Uncanny X-Force 17-22 feature five different artists. That’s seven issues, including 19.1. There’s no in-story reason for the double-shipping. It just happens. That’s not a problem? It’s enough of a problem that I quit the series, and I’m absolutely positive that I’m not the only one. Maybe it’s just us elitist hipster douchebags dropping books over changes, but I doubt it.

Boiled down, though, my only request is this. If you want us to pay four bucks for 20 pages of comics, then at least let us trust that the reasons we’re reading the series are going to stick around. Let us get a story from a creative team that’s had time to grow together and get in sync. If you want us to pay more for less, at least do us the basic favor of giving us something approaching consistency.

Post to Twitter Post to Facebook Post to Reddit Post to StumbleUpon


4 Elements: Uncanny X-Force #5

February 19th, 2011 Posted by Gavok

The Deadpoolsplosion is dying down and most others would say, “It’s about damn time.” Merc with a Mouth is long gone, Team-Up and Deadpool Corps are about to bite the dust and Deadpool MAX has been turned from an ongoing to a limited series. To compound my sadness, writer of the core series Daniel Way has lost his razzle dazzle and doesn’t appear certain of what he even wants to write. Still, that’s a ton of Deadpool in the last three years, not even counting the various guest appearances, miniseries and specials that have gone to his name.

And yet, despite all of that, it’s a scene in a team comic where he only appears for four pages that speaks to me as his best and truest moment of the Deadpoolsplosion. It comes in Uncanny X-Force #5, written by Rick Remender and drawn by Esad Ribic.

I always thought Deadpool would work better in a team setting. Years ago, people suggested that Peter David put Deadpool in X-Factor, mostly for the sake of being in a comic with Siryn again and I agreed with it. I didn’t think that Deadpool would drive up the wackiness level of the comic, but that the comic would ground Deadpool just a little bit more. He’s spent so much time playing off himself that there doesn’t seem to be much development left for him. That’s why Daniel Way’s written the same “Deadpool wants to be a hero” plotline that Joe Kelly and Fabian Nicieza have written before, only to write himself into a corner and make him purely a mercenary again.

X-Force is the perfect team for Deadpool. Naturally, you have a rich guy who will pay him to keep with Deadpool’s mercenary motivation. The team, especially with Deadpool, acts as a tribute to the dearly departed Cable. Then there’s Deadpool’s comedic and at times pitiful dream to be recognized as a member of the X-Men. I don’t know if they planned it, but Way’s recent storyline where Deadpool momentarily joins the X-Men and sacrifices his own reputation to make them look better works as a perfect prelude/explanation for what he’s doing here.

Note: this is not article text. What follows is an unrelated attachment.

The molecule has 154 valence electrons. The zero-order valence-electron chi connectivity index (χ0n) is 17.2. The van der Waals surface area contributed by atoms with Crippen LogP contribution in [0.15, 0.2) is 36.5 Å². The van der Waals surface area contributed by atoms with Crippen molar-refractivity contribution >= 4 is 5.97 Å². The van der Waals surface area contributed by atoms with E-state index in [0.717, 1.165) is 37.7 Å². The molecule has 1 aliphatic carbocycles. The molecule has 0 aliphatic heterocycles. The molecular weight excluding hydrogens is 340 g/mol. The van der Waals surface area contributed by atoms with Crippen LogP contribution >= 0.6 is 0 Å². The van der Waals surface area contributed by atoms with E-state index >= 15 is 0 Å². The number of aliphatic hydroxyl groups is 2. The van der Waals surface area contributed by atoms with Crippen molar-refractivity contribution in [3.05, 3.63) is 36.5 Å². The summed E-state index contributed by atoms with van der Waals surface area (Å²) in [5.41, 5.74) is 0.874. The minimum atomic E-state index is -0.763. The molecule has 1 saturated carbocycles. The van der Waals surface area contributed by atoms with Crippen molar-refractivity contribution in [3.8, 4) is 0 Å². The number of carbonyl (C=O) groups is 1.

For those not up to date, the first four issues of Uncanny X-Force have featured the team of Wolverine, Archangel, Psylocke, Fantomex and Deadpool going to the moon in order to kill the recently-resurrected Apocalypse. While the X-Men members do this for the sake of saving mutantkind the headache of a fully-realized Apocalypse attack, Fantomex and Deadpool openly tell each other that they’re only there for the money.

The big twist is that Apocalypse isn’t like how we know him. He’s only a child, yet to grow up. His followers have been brainwashing him to be their leader, even though he doesn’t want to kill the weak. It’s a fantastic, action-packed story arc that ends with the team cornering the young Apocalypse and arguing over whether or not they should kill him. Wolverine decides that they’ll take him in and raise him right, since he’s only a kid. Arguments and scuffles ensue, only to be silenced when Fantomex coldly shoots the boy in the head. During all of this, Deadpool has been physically unable to speak, so we don’t know his take on this situation. He’s not the only one silent as the ride back to Earth is filled with awkward wordlessness.

That brings us to the issue at hand. Specifically, this scene.

There are four reasons this scene rings true to me.

Read the rest of this entry �

Post to Twitter Post to Facebook Post to Reddit Post to StumbleUpon


Remender and Moore Care a Lot

December 9th, 2010 Posted by Gavok

It’s been announced today that Rick Remender and Tony Moore — the guys who game us Fear Agent and Frankencastle — are joining forces once again for another ongoing.

Yes, Venom #1 will be released this coming March. Although the host is a secret (from what I hear, it’s totally John Jameson), the alien/human hybrid will be off trying to save the world under the government’s watch. Sure, this is the third time Venom’s worked as a government lackey, but I don’t stop eating pizza because I’ve had it twice before. Here’s a look at Venom-Wolf’s not-slobbering-and-crazy-for-human-flesh appearance.

So, yeah. I’m completely on board.

The real question is what do I have to do to become the guy who writes the “Venom Saga” backup in the first issue?

Post to Twitter Post to Facebook Post to Reddit Post to StumbleUpon


Franken-Castle: A Look Back at Rick Remender’s Graveyard Smash

October 7th, 2010 Posted by Gavok

Just last week, Rick Remender’s infamous Franken-Castle story arc had come to a close. Never have I seen a more divisive reaction to the character’s developments in all his history. At least with his whole Punishment Spectre-lite run, just about everyone hated it. I thought the whole Frankenstein concept was interesting and fun and I’ve seen many agree with me, but I’ve seen just as many hate it with the fury of a million Nick Furys. My local comic shop for months had a bulletin board with nothing up it other than Punisher #11 with a sign over it saying, “DISGRACE!” I kept forgetting to lovingly lick the covers of whatever Punisher issue I was buying while at the register.